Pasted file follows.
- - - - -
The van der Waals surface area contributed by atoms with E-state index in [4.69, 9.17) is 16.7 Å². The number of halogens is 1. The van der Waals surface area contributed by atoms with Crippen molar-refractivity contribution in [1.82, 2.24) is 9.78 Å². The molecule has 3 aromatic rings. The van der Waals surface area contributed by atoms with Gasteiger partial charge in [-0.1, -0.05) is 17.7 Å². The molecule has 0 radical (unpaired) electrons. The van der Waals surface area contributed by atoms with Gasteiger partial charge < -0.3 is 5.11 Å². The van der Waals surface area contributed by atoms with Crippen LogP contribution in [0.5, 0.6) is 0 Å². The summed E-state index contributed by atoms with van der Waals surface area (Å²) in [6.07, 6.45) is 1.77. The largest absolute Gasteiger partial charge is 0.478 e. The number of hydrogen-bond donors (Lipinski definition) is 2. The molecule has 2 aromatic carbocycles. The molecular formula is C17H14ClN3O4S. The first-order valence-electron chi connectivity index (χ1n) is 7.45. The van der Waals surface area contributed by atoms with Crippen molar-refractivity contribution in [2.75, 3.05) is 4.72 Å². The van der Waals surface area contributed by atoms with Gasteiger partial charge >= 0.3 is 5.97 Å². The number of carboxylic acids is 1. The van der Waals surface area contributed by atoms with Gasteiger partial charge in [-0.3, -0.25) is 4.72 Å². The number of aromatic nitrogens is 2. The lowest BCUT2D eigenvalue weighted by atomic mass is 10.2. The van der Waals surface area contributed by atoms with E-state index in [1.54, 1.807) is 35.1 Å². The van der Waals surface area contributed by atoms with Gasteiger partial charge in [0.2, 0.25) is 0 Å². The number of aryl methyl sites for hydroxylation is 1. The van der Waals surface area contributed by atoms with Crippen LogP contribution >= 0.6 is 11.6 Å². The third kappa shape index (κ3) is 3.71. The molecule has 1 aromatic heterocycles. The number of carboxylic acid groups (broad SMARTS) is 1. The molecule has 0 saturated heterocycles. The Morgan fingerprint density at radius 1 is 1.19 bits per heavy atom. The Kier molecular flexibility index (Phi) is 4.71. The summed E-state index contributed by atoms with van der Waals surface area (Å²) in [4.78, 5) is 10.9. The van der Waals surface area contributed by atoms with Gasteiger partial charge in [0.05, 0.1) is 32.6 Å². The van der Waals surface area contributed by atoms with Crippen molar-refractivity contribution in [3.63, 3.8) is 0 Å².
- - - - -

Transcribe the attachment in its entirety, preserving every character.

The van der Waals surface area contributed by atoms with E-state index in [4.69, 9.17) is 16.7 Å². The number of halogens is 1. The van der Waals surface area contributed by atoms with Crippen molar-refractivity contribution in [1.82, 2.24) is 9.78 Å². The molecule has 3 aromatic rings. The van der Waals surface area contributed by atoms with Gasteiger partial charge in [-0.1, -0.05) is 17.7 Å². The molecule has 0 radical (unpaired) electrons. The van der Waals surface area contributed by atoms with Gasteiger partial charge < -0.3 is 5.11 Å². The van der Waals surface area contributed by atoms with Crippen LogP contribution in [0.5, 0.6) is 0 Å². The summed E-state index contributed by atoms with van der Waals surface area (Å²) in [6.07, 6.45) is 1.77. The largest absolute Gasteiger partial charge is 0.478 e. The number of hydrogen-bond donors (Lipinski definition) is 2. The molecule has 2 aromatic carbocycles. The molecular formula is C17H14ClN3O4S. The first-order valence-electron chi connectivity index (χ1n) is 7.45. The van der Waals surface area contributed by atoms with Crippen molar-refractivity contribution in [2.75, 3.05) is 4.72 Å². The van der Waals surface area contributed by atoms with Gasteiger partial charge >= 0.3 is 5.97 Å². The number of carboxylic acids is 1. The van der Waals surface area contributed by atoms with Gasteiger partial charge in [-0.3, -0.25) is 4.72 Å². The number of aromatic nitrogens is 2. The lowest BCUT2D eigenvalue weighted by atomic mass is 10.2. The van der Waals surface area contributed by atoms with E-state index in [1.54, 1.807) is 35.1 Å². The van der Waals surface area contributed by atoms with Gasteiger partial charge in [0.2, 0.25) is 0 Å². The number of aryl methyl sites for hydroxylation is 1. The van der Waals surface area contributed by atoms with Crippen LogP contribution >= 0.6 is 11.6 Å². The third kappa shape index (κ3) is 3.71. The molecule has 1 aromatic heterocycles. The number of carboxylic acid groups (broad SMARTS) is 1. The molecule has 0 saturated heterocycles. The Morgan fingerprint density at radius 1 is 1.19 bits per heavy atom. The Kier molecular flexibility index (Phi) is 4.71. The summed E-state index contributed by atoms with van der Waals surface area (Å²) in [4.78, 5) is 10.9. The van der Waals surface area contributed by atoms with Gasteiger partial charge in [0.05, 0.1) is 32.6 Å². The van der Waals surface area contributed by atoms with Crippen molar-refractivity contribution in [3.63, 3.8) is 0 Å².